The ETH ETFs are about to launch within the next couple of days, once the SEC gives everyone the final go. By accident I discovered an interesting data point on Reddit that surprised me a bit to be honest. Historically the discourse on Reddit has been mostly bad, hateful and incompetent on topics that I was mostly interested in. In any event, here is what I found in the CryptoCurrency subreddit this past week. Somebody who is apparently new to the crypto ecosystem asked in their post what to invest in and what to pay attention to in the space. The person here has so far been invested in stocks and commodities. The poster wrote that they are thinking to allocate 15% of their portfolio to BTC and 5% to ETH. That is interesting for several reasons. For one, this particular person did already understand that the majors are BTC and ETH, and not something weird like DOT or ADA. Second, they are willing to allocate 20% of their portfolio to crypto. And third, their allocation ratio amongst the majors is apparently market cap weighted. Those points confirm some of our believes that we stated here already several times in past Powerlaw memos. The majors are where it's at. Substantial allocations are being made. And allocations are by default market cap weighted, which is what we should be able to expect for the average long term ETF flows.

And one more thought on flows in general, since the timeline is once again full of cognitive dissonance on the matter. The past couple of weeks can be described by a chop-bleed market. We go sideways with a tendency of lower lows. Bitcoin has received about 15 billion USD in net inflows within the past 6 months. Though the price of BTC has mostly been sideways for the better part of this duration, which begs the question whether flows do even matter without any context. What is happening when a new asset class has massive inflows, but muted price action? There are so many different scenarios and strategies that may or may not cancel out net inflows into the new ETFs. If you for instance sell the tokens from your hardware wallet and buy the ETF products again in equal amounts, then you produced net inflows into the ETFs without affecting the asset price on a net basis. The same is true for various similar delta neutral trading strategies. What might be more important, and what might be way harder to assess, is the amount of new long term holders that can be attributed to more meaningful market participants like Individual Retirement Accounts and institutional pension funds.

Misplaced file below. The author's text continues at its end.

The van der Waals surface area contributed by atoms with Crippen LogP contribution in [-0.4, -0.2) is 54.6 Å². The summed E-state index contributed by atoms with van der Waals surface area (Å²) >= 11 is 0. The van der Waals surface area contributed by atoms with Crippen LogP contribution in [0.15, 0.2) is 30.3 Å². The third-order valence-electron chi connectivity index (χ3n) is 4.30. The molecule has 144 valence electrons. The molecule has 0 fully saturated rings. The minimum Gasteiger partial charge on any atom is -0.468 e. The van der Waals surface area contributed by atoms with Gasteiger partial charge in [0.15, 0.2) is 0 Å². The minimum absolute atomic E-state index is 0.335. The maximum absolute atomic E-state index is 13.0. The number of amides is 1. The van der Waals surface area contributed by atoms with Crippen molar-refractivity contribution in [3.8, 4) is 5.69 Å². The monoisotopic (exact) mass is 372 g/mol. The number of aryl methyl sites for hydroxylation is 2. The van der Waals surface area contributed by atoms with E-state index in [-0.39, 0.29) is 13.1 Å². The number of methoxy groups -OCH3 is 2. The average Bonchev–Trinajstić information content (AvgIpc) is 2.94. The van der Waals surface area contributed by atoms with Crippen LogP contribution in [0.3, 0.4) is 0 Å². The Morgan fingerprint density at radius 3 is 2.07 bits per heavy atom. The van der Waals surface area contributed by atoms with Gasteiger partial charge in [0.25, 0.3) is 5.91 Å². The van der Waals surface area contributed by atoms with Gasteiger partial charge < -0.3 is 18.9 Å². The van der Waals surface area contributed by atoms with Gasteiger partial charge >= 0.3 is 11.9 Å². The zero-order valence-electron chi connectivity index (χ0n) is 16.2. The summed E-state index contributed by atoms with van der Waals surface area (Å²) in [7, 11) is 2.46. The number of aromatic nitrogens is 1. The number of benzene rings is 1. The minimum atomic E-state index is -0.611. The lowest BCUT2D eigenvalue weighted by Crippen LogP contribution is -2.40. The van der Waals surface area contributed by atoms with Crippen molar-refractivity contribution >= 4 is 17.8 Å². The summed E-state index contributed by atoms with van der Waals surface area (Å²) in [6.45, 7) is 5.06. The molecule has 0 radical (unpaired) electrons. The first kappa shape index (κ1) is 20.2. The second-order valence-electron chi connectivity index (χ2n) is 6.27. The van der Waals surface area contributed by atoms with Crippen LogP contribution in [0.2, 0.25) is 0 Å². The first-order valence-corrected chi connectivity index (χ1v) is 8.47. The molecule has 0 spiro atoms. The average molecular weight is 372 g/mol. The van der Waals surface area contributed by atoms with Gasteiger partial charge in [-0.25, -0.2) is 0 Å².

The scaling factor for the overall Ethereum ecosystem has now reached over 20x according to L2Beat. That translates to almost 300 transactions per second over the past 7 days across all of Ethereum mainnet and L2 rollups. And another super interesting data point caught my eyes this past week, where we saw operating margins for L2 rollups being reported in more concrete terms. Optimism appears to have a margin of 97%, Arbitrum has a margin of 90%, Base has an operating margin of roughly 80% and Blast has a margin of about 56%. All of that is to say that L2s can be run as highly profitable businesses today, which suggests to me that more competition is likely to enter the field in order to bring those huge operating margins down. And the consequence of lower operating margins would then be even more scalability, even cheaper transaction fees and overall better user experiences.